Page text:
China's one-child policy - success or failure?
During the period that I grew up in China in the 1960s and 70s, Chinese families could have as many children as they liked. Many had four or five children. Some even had six or seven.
My parents had four children. After the government started enforcing the rule of one child per family - often forcibly - my parents would sometimes jokingly remind me that I was an "exceeded quota person", meaning that under the one-child policy I would not have existed.
Chairman Mao, who led China from 1949 until his death in 1976, regarded a fast-growing population as a productive force necessary for China to become a great power.
He treated brutally those who dared to question him and believed that China should control its population.
His successor Deng Xiaoping started to reverse the trend.
He felt the tremendous drag China's huge population had on its fragile economic recovery after years of political turmoil.
On 25 September 1980, the Politburo of the Communist Party issued an "open letter" to all members of the party and the Communist youth league, urging them to take the lead in having only one child.
This is widely seen as the beginning of the controversial one-child policy.
The government claims that the policy has helped the country achieve 400 million fewer births during the past 30 years.
But this has come at a painful cost - keenly felt by my generation and those after us.
One of my childhood friends, who didn't want to reveal his name, has had to let his daughter, his second child, call him uncle in order to escape punishment for breaking the rule.
He says it breaks his heart every time he talks about his daughter, who is officially registered as someone else's child.
A female friend, like countless other young couples in China, had to pay a large fine for having a second child. But she believed the money was worth it.
Officials have repeatedly stressed that this "fundamental policy of the state", which has been credited with helping reduce the pressure of population growth on society and economic development, will continue.
But the government has already been challenged over whether the 400 million fewer births were entirely due to the implementation of this policy.
A team of independent Chinese and foreign academics completed what they said was the first systematic examination of the one-child policy three years ago.
They pointed out that the reduction was mainly due to a fall in the fertility rate (the number of children a woman is expected to have in her lifetime) in the 1970s when the government began to encourage delayed marriages, longer intervals between births and fewer children.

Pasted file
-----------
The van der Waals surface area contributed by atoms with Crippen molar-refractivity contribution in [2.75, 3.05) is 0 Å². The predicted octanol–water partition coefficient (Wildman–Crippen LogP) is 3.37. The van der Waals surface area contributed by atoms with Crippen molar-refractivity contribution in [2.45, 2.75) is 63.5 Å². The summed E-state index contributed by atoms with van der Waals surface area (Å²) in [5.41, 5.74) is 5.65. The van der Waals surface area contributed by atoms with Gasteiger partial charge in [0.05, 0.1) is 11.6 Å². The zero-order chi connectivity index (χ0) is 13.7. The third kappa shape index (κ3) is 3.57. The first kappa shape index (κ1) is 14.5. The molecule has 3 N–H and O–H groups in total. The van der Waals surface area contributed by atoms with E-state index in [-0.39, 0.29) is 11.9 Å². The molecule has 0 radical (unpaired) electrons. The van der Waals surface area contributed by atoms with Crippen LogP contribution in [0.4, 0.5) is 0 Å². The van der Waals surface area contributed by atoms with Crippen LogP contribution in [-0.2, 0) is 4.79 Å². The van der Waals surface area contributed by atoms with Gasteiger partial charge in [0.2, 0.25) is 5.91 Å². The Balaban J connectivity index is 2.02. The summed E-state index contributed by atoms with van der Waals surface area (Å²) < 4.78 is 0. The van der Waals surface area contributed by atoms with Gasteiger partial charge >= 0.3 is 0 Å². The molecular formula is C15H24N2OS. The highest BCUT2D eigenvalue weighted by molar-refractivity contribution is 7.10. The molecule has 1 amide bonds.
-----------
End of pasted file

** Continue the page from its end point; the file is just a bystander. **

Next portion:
According to Professor Wang Feng of the University of California, who led the study, China's fertility rate was reduced from more than five to just over two before family planning policy was introduced in 1978.
The debate over whether the one-child policy is still needed was recently stirred up by a newspaper report about the little publicised case of Yicheng county, in the northern province of Shanxi.
Yicheng has been experimenting with a two-child policy for 25 years, said The Southern Weekend, a liberal newspaper based in the southern city of Guangzhou, close to Hong Kong.
Despite its more relaxed regulations, the county has a lower than average population growth rate, the report said.
After three decades, the drawbacks of the one-child policy are more and more apparent.
Even though China still has the largest population in the world, a report last month by the Chinese Academy of Social Sciences, a leading government think tank, said officials were seriously overestimating the fertility rate.
Instead of suppressing it, the report said the government should try to lift it. More and more people in China, largely in urban areas, prefer to have fewer children.
It is unclear when Beijing might end the one-child policy. But attention will be focused on an upcoming meeting of the party central committee next month.
It will finalise a five-year social and economic development plan, only the 12th since the Communist Party took power in 1949.
Clearly, the situation is becoming urgent. Already the country's population is ageing fast. The first children born under the one-child policy face the prospect of caring for an ever-increasing number of pensioners.
China also faces the daunting prospect of many men who can't find wives as many female foetuses have been aborted, resulting in a huge gender imbalance.
The clock is ticking.